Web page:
And then we also look for traction. In our demonstration program, traction is required in order to get the project funding from us. We’re looking for companies that have a repeatable, scalable business model already. And for companies that don’t, they go to our Go-to-Market program, which is basically where we pay them $75,000 to work with them for a year to develop that kind of traction and customer pull.
What are some surprising lessons that you’ve learned?
DL: There are so many. One of the things we’ve learned is that how people manage both up and down teams is a really strong indicator of company success. We now interview not only the founders and company leadership and entrepreneurs, but if it’s bigger than two or three people — most of the teams we work with average around 10 members — we also like to interview either the newest person or the person that is the ops assistant or the lowest person on the totem pole. Trying to get a sense of the company culture is actually incredibly important to the long-term success of the company.
We’ve also learned that people with a growth mindset are much more successful. We’re looking at lots of different ways to interview for that or test for that. What I mean is the people who think there is something they can learn from other people, and that they don’t have all the answers. We’ve worked with entrepreneurs that are at different points on that spectrum. We’ve found that our most successful entrepreneurs are the ones who ask a lot of questions, listen really well, and are always learning and growing that part of who they are.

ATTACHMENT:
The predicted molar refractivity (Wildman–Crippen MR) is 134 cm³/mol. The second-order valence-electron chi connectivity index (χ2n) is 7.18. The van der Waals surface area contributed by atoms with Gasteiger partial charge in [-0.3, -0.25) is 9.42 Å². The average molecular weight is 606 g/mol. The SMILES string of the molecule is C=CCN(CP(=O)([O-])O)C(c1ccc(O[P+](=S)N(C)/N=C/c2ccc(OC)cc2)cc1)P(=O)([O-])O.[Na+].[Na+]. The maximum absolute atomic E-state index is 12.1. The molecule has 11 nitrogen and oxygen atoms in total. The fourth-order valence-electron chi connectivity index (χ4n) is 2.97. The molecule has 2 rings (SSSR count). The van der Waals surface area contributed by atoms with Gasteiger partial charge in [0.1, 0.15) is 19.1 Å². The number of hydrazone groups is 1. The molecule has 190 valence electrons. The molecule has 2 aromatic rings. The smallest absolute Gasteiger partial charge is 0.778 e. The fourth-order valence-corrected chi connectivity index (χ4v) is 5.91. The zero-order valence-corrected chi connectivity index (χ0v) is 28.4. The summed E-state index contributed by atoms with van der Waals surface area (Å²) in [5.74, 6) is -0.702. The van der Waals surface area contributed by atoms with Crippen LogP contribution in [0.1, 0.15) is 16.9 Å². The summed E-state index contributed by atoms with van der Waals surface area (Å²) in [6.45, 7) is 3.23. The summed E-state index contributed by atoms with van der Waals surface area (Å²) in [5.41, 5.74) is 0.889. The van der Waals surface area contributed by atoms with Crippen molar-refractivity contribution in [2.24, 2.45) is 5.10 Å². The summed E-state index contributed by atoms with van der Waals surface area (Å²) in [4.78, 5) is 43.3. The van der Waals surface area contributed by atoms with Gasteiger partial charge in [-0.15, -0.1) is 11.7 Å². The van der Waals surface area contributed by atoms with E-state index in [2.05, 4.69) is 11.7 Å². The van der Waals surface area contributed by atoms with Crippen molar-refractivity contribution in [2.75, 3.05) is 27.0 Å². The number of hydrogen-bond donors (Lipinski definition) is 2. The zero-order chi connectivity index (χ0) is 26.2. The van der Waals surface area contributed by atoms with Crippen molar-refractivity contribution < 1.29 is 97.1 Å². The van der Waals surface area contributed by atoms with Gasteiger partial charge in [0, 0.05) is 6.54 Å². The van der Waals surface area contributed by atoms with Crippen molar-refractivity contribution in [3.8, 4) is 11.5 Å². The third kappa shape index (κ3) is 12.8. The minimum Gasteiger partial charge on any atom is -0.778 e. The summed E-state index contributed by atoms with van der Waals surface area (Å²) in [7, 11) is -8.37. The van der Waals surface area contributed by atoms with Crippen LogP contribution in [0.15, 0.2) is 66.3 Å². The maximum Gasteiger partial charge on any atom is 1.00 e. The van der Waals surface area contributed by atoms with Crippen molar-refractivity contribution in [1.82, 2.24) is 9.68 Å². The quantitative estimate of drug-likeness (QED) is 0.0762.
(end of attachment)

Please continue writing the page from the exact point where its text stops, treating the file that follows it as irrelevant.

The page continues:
And in terms of business, we’ve sometimes taken companies that are not financially strong and that’s been okay as long as we know the leadership team really well and they have a path to where they’re going. That may be a red flag for some folks, but we pay much more attention to the business, the customer traction interest, and the entrepreneurs themselves. We’ll help companies in financial hard times because all startups go through them.
What trends do you see in the clean energy industry?
DL: Using data to reduce capital investments and reduce costs on the grid and also add more services and options for customers. We’re seeing that not just in energy, but in transportation and water. It has been really interesting to help the different sectors and see them be able to use these tools. For example, we have a company in the water space called WaterSmart. They use big data to compare your water use with your peers’, predict water use, and look across the energy system at what’s happening and use that to drive the behavior for conservation. Five, seven years ago, we saw a lot of these companies in the electricity space. Now we’re seeing them emerge in the water space a few years later. That’s one of the trends that we’re following very closely.
The other trend that we’re seeing is huge expansion of corporate investing and interest in this sector. Just last May we had our entire team in Silicon Valley for the week. We had a big event at Google X, with 28 of our teams there presenting their companies. And we had over 150 corporate investors.